Sportsmanship initiative shifts focus from field to fans

Miranda Smith, Campus Carrier Sports Editor

Avery Boulware, Campus Carrier Managing Editor

shipwreck in a sea of faces
Fans cheer on the football team last Saturday during their game against Maryville College. Berry won the game 38-5. Photo by Andrea Hill | Campus Carrier

The Berry Athletic Department has begun a new initiative to encourage sportsmanship at all Berry events.

According to Head Baseball Coach and Assistant Athletic Director David Beasley, the focus of sportsmanship is being shifted from the the field to the stands.

“There’s two parts of sportsmanship; there’s on the field or court, and I feel very strongly that we’ve always done a great job about that,” Beasley said. “The other [part] is the fans that come to the game.”

Derek Taylor, who is also serving as assistant athletic director, says sportsmanship can be beneficial even after college.

“I think there are lot of things that athletics does that can carry over to the rest of your life, and sportsmanship is one of those,” Taylor said. “To me, it gets down to how you treat people and how you want to be treated. You want to be around people who will build you up.”

Resident assistants were also encouraged to spread the message of sportsmanship to their residents.

Senior RA Brittni Hoover, who is an athlete as well as a spectator, emphasized the importance of sportsmanship.

“For the most part, I feel that Berry has really stellar athletes,” Hoover said. “There will always be athletes that can over-celebrate and that are over-cocky on the field, you will get that anywhere. However, I’m thankful that Berry is putting good sportsmanship not only on the forefront of our athletes’ minds, but also the students’ and spectators’ minds to foster a mindset of humility both on and off the field.”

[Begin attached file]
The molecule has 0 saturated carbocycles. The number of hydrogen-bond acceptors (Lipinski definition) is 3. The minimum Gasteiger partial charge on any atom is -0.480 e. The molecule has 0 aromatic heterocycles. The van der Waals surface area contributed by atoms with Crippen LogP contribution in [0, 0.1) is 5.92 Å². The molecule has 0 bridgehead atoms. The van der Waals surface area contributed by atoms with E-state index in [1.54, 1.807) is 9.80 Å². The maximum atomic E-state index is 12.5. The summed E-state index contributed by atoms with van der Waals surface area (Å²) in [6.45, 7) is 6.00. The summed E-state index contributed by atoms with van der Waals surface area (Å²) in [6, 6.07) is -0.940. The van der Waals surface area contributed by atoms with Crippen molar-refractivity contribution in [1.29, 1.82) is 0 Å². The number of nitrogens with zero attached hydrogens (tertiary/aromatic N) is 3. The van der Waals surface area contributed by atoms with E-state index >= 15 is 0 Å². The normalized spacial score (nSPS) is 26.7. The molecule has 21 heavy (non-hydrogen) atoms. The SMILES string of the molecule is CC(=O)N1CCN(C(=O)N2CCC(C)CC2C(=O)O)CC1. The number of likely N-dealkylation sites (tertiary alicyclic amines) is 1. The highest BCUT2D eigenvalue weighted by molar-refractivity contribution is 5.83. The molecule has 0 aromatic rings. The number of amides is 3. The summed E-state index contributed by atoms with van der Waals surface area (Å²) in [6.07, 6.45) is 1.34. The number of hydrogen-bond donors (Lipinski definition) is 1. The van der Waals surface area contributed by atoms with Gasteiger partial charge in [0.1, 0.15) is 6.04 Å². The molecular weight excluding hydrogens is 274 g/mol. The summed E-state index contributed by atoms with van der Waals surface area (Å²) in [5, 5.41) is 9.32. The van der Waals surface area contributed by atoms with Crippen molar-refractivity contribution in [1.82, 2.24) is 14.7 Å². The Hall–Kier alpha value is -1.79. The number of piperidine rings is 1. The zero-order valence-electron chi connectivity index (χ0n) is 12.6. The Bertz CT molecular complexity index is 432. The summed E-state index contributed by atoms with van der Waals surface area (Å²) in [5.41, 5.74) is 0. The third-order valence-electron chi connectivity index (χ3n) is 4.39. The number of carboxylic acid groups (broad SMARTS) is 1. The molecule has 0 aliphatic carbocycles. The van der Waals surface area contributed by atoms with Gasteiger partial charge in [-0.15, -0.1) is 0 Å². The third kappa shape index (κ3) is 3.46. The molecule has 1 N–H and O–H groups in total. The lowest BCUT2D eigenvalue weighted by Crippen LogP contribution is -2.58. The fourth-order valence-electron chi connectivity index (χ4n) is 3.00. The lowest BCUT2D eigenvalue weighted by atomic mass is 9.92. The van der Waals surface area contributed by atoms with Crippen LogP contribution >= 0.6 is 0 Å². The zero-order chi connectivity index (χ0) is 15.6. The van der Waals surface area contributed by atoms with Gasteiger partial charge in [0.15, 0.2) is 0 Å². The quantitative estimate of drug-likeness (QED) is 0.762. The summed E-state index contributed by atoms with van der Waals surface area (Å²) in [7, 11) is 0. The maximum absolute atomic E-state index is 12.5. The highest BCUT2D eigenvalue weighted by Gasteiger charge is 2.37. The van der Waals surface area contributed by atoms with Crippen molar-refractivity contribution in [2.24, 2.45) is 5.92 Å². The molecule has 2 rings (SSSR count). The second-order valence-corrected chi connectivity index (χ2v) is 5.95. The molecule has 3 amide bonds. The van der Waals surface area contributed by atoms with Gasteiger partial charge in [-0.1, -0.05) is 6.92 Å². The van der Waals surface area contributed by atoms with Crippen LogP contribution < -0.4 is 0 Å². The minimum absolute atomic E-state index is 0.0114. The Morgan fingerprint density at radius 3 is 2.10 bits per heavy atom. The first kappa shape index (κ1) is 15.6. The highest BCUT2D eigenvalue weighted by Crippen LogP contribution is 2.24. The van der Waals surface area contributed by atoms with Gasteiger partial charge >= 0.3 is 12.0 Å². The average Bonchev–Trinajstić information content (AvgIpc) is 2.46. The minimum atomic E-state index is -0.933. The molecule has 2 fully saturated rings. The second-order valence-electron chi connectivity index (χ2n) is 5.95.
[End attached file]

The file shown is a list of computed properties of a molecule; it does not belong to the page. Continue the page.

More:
According to Beasley, the athletes and the spectators both play a role in how a game can turn out. The initiative starts with discipline because it can help or hurt a team or student body.

“When you have a team that’s very disciplined and can control their emotions, I think they tend to have more success than undisciplined teams,” Beasley said. “On the baseball field, I tell my players ‘no negative emotion.’ Sportsmanship has a lot to do with discipline.”

Beasley describes how discipline and mutual respect can transfer from the field to the future after graduation.

“You have to have that discipline aspect in any part of life,” Beasley said. “I think that athletics does a great job at teaching young men and women commitment and discipline.”

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